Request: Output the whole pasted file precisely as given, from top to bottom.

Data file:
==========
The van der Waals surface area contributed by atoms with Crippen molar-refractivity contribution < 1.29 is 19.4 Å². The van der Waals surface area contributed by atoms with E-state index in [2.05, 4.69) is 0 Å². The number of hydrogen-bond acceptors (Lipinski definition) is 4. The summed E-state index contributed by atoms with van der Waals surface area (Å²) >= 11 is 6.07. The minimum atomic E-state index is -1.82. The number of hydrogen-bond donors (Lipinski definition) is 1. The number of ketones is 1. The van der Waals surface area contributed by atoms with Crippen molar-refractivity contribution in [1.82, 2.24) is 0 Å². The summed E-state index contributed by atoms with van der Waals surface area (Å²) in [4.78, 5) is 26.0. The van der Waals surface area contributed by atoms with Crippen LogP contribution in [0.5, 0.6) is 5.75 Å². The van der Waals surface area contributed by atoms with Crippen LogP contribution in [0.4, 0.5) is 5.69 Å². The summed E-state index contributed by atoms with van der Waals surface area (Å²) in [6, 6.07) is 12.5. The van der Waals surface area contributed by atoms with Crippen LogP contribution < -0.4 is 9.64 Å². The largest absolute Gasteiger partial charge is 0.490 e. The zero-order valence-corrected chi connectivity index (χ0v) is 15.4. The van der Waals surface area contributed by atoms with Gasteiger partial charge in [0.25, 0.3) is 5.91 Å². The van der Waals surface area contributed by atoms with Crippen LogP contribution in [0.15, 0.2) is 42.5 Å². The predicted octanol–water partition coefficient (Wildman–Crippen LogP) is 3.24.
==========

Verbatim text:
The van der Waals surface area contributed by atoms with Crippen molar-refractivity contribution < 1.29 is 19.4 Å². The van der Waals surface area contributed by atoms with E-state index in [2.05, 4.69) is 0 Å². The number of hydrogen-bond acceptors (Lipinski definition) is 4. The summed E-state index contributed by atoms with van der Waals surface area (Å²) >= 11 is 6.07. The minimum atomic E-state index is -1.82. The number of hydrogen-bond donors (Lipinski definition) is 1. The number of ketones is 1. The van der Waals surface area contributed by atoms with Crippen molar-refractivity contribution in [1.82, 2.24) is 0 Å². The summed E-state index contributed by atoms with van der Waals surface area (Å²) in [4.78, 5) is 26.0. The van der Waals surface area contributed by atoms with Crippen LogP contribution in [0.5, 0.6) is 5.75 Å². The van der Waals surface area contributed by atoms with Crippen LogP contribution in [0.4, 0.5) is 5.69 Å². The summed E-state index contributed by atoms with van der Waals surface area (Å²) in [6, 6.07) is 12.5. The van der Waals surface area contributed by atoms with Crippen LogP contribution < -0.4 is 9.64 Å². The largest absolute Gasteiger partial charge is 0.490 e. The zero-order valence-corrected chi connectivity index (χ0v) is 15.4. The van der Waals surface area contributed by atoms with Gasteiger partial charge in [0.25, 0.3) is 5.91 Å². The van der Waals surface area contributed by atoms with Crippen LogP contribution in [0.15, 0.2) is 42.5 Å². The predicted octanol–water partition coefficient (Wildman–Crippen LogP) is 3.24.